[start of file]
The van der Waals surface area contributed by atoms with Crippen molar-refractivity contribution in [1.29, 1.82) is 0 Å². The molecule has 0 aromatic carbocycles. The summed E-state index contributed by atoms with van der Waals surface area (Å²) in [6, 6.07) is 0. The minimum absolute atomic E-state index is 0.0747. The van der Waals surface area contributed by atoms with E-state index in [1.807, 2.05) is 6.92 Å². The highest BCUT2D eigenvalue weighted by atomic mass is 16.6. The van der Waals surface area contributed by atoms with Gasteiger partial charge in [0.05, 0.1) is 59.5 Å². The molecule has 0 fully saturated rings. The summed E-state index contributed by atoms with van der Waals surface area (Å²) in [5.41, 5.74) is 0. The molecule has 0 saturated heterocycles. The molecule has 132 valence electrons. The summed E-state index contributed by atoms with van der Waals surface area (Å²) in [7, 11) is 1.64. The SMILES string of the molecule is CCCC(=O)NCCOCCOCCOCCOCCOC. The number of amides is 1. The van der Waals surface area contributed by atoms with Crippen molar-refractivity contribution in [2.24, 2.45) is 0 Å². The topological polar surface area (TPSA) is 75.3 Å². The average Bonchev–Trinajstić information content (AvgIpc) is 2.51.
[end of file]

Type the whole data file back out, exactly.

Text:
The van der Waals surface area contributed by atoms with Crippen molar-refractivity contribution in [1.29, 1.82) is 0 Å². The molecule has 0 aromatic carbocycles. The summed E-state index contributed by atoms with van der Waals surface area (Å²) in [6, 6.07) is 0. The minimum absolute atomic E-state index is 0.0747. The van der Waals surface area contributed by atoms with E-state index in [1.807, 2.05) is 6.92 Å². The highest BCUT2D eigenvalue weighted by atomic mass is 16.6. The van der Waals surface area contributed by atoms with Gasteiger partial charge in [0.05, 0.1) is 59.5 Å². The molecule has 0 fully saturated rings. The summed E-state index contributed by atoms with van der Waals surface area (Å²) in [5.41, 5.74) is 0. The molecule has 0 saturated heterocycles. The molecule has 132 valence electrons. The summed E-state index contributed by atoms with van der Waals surface area (Å²) in [7, 11) is 1.64. The SMILES string of the molecule is CCCC(=O)NCCOCCOCCOCCOCCOC. The number of amides is 1. The van der Waals surface area contributed by atoms with Crippen molar-refractivity contribution in [2.24, 2.45) is 0 Å². The topological polar surface area (TPSA) is 75.3 Å². The average Bonchev–Trinajstić information content (AvgIpc) is 2.51.